Whittlesea H Hardware owners are hoping to cover the graffiti left on the building's side fence with a mural depicting the family's history in the town, particularly at the site of the hardware store.

Whittlesea H Hardware owners are calling out to graffiti or mural artists transform an unsightly fence into a work of art.

Pauline Lord, whose family has occupied the land where Whittlesea H Hardware is situated since the 1940s, is seeking people who are interested in painting a mural on the side fence of the hardware store to cover the word ‘COVID’ left by illegal graffitists.

Ms Lord said there was scope for a mural to be created that highlighted the history of her family, which previously ran a sawmill on the Plenty Road site.

“We do have a very big history in our family as the business has been there since 1948,” she said.

“Now it is run by my husband and son as my father-in-law has passed away, but that’s three generations in the business.

“I’d love to put some of that history into the mural; we’ve turned the site into a hardware timber store, which was before Bunnings came down to Mernda. It was quite successful but it was a lot of hard work.

“It was originally a sawmill, but we had to close it down.

“Younger people don’t know we existed as anything other than Whittlesea H Hardware.”

After suffering a severe accident during the pandemic, Mrs Lord was left with a lot of time on her hands, which she used to think about how to not only cover the graffiti on her fence, but to minimise graffiti in Whittlesea.

Ms Lord and her husband regularly travel through Victoria and Australia, and after seeing many large-scale murals, the idea came about.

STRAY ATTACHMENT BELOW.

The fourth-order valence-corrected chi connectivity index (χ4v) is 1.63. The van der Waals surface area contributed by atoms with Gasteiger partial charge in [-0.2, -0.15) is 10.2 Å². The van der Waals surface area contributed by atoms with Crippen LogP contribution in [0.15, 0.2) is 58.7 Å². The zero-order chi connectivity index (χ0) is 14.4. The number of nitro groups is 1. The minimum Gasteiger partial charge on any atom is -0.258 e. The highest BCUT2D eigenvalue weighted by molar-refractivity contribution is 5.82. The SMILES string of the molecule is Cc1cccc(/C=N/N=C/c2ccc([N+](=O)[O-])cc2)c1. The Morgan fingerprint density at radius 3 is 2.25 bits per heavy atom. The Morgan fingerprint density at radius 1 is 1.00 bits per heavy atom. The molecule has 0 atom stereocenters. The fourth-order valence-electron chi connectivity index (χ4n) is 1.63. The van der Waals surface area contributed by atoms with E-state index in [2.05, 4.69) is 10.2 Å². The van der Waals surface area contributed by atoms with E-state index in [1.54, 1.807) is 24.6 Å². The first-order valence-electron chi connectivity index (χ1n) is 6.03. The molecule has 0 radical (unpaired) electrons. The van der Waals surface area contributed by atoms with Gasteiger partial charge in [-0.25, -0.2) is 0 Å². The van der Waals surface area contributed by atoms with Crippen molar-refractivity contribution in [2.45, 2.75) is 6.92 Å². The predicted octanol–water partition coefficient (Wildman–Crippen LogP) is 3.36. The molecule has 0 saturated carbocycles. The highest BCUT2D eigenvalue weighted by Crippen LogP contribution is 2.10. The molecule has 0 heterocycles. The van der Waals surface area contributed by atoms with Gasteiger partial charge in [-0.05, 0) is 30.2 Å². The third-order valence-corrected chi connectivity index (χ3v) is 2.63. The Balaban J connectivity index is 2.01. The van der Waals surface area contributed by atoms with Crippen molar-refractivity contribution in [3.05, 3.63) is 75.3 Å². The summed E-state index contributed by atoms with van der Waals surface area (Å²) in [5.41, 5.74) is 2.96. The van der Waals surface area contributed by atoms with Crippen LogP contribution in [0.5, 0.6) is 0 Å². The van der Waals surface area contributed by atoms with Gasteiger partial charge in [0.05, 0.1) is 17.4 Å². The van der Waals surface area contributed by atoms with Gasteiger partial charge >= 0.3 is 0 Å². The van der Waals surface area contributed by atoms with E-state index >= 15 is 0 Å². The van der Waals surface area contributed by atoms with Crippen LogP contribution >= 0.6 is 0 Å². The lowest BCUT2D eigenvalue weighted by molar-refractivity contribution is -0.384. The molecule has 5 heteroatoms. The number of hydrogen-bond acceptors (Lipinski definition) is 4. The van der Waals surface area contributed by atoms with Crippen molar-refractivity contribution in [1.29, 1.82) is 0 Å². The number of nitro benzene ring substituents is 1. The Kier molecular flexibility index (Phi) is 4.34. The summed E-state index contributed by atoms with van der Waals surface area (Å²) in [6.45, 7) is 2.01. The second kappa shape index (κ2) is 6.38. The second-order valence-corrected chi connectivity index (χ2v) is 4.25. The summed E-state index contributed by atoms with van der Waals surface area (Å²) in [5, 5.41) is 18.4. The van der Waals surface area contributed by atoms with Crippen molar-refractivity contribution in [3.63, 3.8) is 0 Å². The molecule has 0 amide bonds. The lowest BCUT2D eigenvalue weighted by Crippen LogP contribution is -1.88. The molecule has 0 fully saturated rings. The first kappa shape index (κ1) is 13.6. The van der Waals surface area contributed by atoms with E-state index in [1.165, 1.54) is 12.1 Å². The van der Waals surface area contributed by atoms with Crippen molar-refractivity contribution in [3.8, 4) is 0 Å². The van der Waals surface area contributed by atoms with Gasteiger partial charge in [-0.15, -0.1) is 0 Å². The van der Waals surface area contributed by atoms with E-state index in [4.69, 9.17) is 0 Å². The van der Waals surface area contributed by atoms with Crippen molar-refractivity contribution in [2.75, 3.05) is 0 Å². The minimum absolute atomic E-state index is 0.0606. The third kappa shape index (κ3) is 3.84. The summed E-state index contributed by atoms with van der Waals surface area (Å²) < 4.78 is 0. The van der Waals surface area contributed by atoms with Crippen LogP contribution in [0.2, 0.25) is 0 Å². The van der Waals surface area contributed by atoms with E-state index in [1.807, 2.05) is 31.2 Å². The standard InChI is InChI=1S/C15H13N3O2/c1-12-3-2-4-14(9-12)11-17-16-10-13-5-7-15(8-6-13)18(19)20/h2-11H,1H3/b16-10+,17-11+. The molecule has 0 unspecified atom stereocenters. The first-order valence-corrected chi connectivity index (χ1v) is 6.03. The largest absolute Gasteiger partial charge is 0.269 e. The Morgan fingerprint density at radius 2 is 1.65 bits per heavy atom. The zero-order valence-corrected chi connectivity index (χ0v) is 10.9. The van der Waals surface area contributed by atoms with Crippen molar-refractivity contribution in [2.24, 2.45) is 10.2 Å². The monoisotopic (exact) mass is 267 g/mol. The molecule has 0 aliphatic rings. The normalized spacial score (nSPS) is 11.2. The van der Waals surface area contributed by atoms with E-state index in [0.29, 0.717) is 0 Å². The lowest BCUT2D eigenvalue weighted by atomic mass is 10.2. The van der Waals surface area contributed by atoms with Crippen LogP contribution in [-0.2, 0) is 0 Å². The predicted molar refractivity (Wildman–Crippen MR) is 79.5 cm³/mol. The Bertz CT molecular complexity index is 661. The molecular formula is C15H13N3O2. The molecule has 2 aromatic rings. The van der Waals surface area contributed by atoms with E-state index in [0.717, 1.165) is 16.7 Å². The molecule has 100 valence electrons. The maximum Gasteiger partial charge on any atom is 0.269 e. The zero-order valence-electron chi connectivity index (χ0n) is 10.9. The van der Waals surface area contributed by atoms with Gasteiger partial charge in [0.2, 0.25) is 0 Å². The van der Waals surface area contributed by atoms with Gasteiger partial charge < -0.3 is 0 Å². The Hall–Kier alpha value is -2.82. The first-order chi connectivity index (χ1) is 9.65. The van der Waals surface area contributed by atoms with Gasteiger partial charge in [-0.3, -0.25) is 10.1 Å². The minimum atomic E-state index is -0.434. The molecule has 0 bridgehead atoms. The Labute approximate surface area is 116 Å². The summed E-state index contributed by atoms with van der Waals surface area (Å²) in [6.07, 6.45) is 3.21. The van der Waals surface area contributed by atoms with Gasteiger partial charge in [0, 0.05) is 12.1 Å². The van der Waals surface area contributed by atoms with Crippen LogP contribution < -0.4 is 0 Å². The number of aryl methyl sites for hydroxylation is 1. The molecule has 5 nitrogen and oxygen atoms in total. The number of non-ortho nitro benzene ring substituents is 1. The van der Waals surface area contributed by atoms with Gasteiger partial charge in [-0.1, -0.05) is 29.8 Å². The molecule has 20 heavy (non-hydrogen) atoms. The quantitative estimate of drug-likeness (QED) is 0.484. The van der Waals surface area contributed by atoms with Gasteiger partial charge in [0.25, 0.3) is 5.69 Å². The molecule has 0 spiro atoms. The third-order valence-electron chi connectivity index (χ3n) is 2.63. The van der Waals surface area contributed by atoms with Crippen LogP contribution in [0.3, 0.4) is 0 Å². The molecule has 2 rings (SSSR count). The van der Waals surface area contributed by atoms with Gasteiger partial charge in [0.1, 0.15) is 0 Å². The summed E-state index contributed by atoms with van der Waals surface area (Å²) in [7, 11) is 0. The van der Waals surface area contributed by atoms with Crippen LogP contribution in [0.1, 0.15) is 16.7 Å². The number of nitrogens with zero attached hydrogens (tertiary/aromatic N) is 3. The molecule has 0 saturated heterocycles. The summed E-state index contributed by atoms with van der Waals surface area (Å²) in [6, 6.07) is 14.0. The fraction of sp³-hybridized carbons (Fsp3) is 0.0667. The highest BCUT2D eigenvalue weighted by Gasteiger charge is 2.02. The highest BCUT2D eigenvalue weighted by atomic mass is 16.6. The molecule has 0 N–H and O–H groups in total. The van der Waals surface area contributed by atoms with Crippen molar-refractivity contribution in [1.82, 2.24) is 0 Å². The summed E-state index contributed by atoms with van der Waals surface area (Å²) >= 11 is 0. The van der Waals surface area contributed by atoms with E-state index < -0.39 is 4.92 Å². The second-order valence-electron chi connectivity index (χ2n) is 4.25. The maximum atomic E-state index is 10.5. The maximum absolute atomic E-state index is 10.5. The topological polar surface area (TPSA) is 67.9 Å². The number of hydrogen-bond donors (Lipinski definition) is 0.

“Ever since they put the word COVID on the fence, I didn’t like it,” she said.

“We travel Victoria and Australia when we are able, and see some of the most beautiful murals, and thinking about that, I said to my husband this is what we need.

“I had a pretty tough year last year and was isolated more than others as I had a bad accident but I pondered my thoughts, came home from hospital and I thought I’ll put out a message and see if anyone can help me.”

Mrs Lord said she hoped the project would encourage graffitists to deter from illegal works, and instead be encouraged to paint meaningful pieces of art, which would beautify the town, and invite tourists to Whittlesea to view the murals.

“We need to see a change and for that to happen, we shouldn’t condemn the people doing the graffiti, but encourage them to use their talents in a different way,” she said.

“If you put up these beautiful murals, then people will hopefully not want to graffiti anymore.”

Ms Lord will supply the equipment needed, including paints and brushes to the artist/s willing to help her with the project.

Anyone willing to assist can contact Ms Lord’s son, Stuart, on 0407 545 290.